Mostly stateless microservice framework for generating on-the-fly thumbs and previews of a wide variety of file types.

## Omni Converter

Mostly stateless microservice for generating on-the-fly thumbs and previews of a wide variety of file types. Comes battery-included, but designed like a framework to be extended into any arbitrary conversion pipelines.

Omni Converter (which can be shortened to OmniC or omnic) is free software, licensed under the GPL 3.0.

• WIP WARNING: OmniC is still ‘unreleased software’, a work in progress. The API is subject to rapid change. I intend to release the first stable version before the end of this year (2017).

## Docker

This repo provides a (very bulky) Dockerfile for working with OmniC. The advantage is you don’t have to worry about tracking down system dependencies to take advantage of the built-in conversion graph.

1. Install and configure docker on your machine

2. Build the image: docker build .

3. Run the image: docker run -it -p 127.0.0.1:8080:8080 <IMAGE HASH>

Run the test suite: docker run -it <IMAGE HASH> py.test

From here you can paste in an URL to a resource, that OmniC will attempt to display as a thumbnail. In this example an OBJ file (3D model format) of a trumpet was pasted in, and a 200x200 thumbnail was generated:

To the right of the thumbnail it has an HTML snippet (the source-code of the thumbnail to the left), and a button that will take you to the conversion graph for that type:

## Installing with pip

If you want to run it outside of Docker, you can simply install it directly on your machine, provided you have at least Python 3.5 installed. The first step is installing the Python package:

pip install omnic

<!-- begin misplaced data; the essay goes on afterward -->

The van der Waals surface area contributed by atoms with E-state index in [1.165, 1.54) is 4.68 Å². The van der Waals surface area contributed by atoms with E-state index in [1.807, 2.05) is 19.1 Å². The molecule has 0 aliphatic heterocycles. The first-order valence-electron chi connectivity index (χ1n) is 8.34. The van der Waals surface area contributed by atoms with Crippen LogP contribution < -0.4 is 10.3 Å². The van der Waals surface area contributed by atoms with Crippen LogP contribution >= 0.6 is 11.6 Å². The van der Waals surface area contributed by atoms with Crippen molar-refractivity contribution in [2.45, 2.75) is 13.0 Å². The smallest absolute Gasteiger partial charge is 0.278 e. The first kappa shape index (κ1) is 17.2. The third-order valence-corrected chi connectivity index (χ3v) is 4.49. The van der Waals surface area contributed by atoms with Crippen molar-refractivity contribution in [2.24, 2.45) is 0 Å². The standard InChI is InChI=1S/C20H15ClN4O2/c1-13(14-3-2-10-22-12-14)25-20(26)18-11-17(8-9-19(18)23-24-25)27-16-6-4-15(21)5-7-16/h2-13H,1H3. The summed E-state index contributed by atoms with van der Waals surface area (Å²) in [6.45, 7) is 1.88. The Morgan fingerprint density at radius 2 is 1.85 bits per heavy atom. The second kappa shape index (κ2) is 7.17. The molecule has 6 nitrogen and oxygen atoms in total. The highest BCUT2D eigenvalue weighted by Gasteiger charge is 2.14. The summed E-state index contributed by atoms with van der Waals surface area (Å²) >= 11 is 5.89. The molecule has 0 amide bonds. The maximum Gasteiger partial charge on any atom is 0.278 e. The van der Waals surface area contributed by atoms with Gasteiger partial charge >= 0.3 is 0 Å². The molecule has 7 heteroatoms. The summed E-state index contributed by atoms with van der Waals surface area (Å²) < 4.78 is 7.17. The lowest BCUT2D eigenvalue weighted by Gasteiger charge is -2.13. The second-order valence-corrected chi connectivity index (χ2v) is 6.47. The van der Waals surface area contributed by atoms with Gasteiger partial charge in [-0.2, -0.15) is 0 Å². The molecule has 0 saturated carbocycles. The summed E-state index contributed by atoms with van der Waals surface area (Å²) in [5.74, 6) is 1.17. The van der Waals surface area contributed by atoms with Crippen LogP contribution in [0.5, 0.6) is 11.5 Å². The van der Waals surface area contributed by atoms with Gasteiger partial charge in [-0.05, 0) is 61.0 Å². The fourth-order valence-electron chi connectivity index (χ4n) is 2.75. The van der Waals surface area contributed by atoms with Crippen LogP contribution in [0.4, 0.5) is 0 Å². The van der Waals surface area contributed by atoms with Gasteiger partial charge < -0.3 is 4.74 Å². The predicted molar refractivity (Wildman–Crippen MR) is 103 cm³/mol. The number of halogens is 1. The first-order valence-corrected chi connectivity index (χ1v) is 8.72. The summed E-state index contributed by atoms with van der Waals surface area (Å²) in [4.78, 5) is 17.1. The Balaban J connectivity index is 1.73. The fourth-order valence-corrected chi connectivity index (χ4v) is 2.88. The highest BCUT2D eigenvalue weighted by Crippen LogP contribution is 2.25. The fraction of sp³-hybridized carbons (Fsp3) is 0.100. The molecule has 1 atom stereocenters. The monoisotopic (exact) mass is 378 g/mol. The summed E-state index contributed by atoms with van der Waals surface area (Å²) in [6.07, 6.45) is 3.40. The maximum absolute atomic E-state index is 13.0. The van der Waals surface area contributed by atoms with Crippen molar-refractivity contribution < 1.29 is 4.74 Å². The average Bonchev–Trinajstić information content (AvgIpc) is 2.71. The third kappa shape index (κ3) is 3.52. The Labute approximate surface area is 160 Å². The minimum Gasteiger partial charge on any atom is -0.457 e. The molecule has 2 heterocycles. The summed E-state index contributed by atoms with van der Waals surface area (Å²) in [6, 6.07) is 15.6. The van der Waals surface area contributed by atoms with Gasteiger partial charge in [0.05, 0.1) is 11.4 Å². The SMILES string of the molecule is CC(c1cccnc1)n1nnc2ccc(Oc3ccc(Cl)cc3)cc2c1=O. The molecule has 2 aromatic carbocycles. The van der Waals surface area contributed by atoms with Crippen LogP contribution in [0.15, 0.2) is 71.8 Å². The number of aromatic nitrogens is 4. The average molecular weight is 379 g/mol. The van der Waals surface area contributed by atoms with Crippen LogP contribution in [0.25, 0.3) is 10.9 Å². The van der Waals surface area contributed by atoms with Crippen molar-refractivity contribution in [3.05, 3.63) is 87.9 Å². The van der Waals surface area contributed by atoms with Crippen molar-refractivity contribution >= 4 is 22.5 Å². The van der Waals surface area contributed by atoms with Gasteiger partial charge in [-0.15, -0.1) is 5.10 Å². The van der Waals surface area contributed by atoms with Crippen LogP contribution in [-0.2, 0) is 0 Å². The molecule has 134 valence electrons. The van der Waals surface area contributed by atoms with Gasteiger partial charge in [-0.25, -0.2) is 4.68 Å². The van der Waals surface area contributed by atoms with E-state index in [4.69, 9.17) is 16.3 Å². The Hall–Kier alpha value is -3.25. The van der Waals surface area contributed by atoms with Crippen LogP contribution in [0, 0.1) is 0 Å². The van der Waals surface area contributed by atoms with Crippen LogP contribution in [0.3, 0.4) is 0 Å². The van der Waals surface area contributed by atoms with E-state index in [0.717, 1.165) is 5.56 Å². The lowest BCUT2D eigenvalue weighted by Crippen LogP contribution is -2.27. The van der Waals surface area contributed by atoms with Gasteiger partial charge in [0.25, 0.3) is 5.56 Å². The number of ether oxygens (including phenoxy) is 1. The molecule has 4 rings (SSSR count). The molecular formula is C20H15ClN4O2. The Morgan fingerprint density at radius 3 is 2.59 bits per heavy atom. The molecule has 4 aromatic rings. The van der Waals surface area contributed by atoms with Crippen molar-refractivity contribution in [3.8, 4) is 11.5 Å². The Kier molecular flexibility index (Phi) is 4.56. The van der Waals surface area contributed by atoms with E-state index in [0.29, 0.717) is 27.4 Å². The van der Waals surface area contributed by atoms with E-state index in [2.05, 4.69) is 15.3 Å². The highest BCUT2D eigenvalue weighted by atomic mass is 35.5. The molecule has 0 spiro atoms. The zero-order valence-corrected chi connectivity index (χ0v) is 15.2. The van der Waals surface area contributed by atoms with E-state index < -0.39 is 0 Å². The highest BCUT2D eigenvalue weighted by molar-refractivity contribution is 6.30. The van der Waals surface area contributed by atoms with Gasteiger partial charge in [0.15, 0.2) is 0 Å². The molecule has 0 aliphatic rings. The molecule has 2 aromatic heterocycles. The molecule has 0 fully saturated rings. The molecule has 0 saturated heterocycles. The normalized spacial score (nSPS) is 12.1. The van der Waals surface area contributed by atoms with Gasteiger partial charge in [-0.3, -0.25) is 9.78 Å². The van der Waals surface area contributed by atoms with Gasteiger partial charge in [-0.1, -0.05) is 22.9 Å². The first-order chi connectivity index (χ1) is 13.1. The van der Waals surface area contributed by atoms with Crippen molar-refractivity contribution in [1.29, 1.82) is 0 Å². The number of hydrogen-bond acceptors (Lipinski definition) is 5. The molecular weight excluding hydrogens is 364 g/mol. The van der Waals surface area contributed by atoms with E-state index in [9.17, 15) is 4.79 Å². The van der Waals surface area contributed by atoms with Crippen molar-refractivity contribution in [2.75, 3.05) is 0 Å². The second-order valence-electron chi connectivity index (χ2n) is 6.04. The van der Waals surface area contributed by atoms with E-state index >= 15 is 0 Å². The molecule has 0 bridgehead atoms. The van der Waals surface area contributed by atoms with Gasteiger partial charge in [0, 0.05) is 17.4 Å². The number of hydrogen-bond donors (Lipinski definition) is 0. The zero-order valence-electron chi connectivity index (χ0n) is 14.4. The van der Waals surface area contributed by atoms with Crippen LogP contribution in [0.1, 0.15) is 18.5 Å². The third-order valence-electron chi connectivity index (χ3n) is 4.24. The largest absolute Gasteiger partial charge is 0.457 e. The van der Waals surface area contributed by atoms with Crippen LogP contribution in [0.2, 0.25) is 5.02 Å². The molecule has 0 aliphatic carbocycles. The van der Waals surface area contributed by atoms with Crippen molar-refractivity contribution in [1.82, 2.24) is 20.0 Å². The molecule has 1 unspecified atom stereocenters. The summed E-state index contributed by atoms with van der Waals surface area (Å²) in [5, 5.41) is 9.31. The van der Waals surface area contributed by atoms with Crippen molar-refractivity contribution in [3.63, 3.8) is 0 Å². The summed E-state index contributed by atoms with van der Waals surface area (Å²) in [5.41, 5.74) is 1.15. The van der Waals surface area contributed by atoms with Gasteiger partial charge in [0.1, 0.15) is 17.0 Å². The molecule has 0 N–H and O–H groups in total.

If you intend to run the webserver, you will need to install a few extra dependencies:

pip install sanic jinja2 uvloop

## What is OmniC?

OmniC can do a lot of things. Most likely you will want it for making visualizations and thumbnails without (any other) backend code. It is inspired in part by White Noise – notably, reducing complexity by serving media with Python.

### On-the-fly media processing

• OmniC is a web server that listens to requests like /media/thumb.png:200x200/?url=mysite.com/myimage.jpg, and then downloads the myimage.jpg file, generates a 200x200 thumbnail of it, and responds with that thumbnail.

• It can also do filetype conversions like /media/PDF/?url=mysite.com/mydoc.doc for a PDF representation of a .doc file.

• OmniC doesn’t reinvent any wheels, instead it consists of a framework to stitch together existing CLI converters and expose them all as a microservice

### Extensible conversion graph

• Central to OmniC is the “Conversion Graph”: you give the URL to a file, and the desired type, and it finds the shortest path even if it takes multiple conversions

• OmniC comes “batteries included”, and comes with converters for 3D files, documents, images, and more – but if that’s not enough, it only takes a few lines to add your own converter

### Caching

• Since conversion is slow, every step is cached so it is only done once, and in production it should sit behind an upstream cache or CDN

• OmniC thus potentially can replace worker/queue systems with a much simpler solution, making dev environments far simpler while resembling production, and potentially reducing worker/queue scaling problems to load balancing problems

### JavaScript framework

• OmniC comes with some JS to smooth over the experience: For uncached media, it will initially serve a placeholder to avoid timeouts, but with the included JS snippet it will reload the relevant assets when the conversion is finished

• OmniC also provides an optional JavaScript viewer system, hooked right into its conversion system: For example, a Word document might initially show as a JPG thumbnail, then on click show a PDF-based viewer in a modal

### Replacing the build step

• OmniC’s concept of conversion is extremely broad and versatile: For example, it can build minified JS bundles from ES6 sources

• Ideally, OmniC could replace most of the build-step during production deployments, making launches simply deploying new code to app servers, and everything else gets done as-needed on the first request (such as by a tester on staging)

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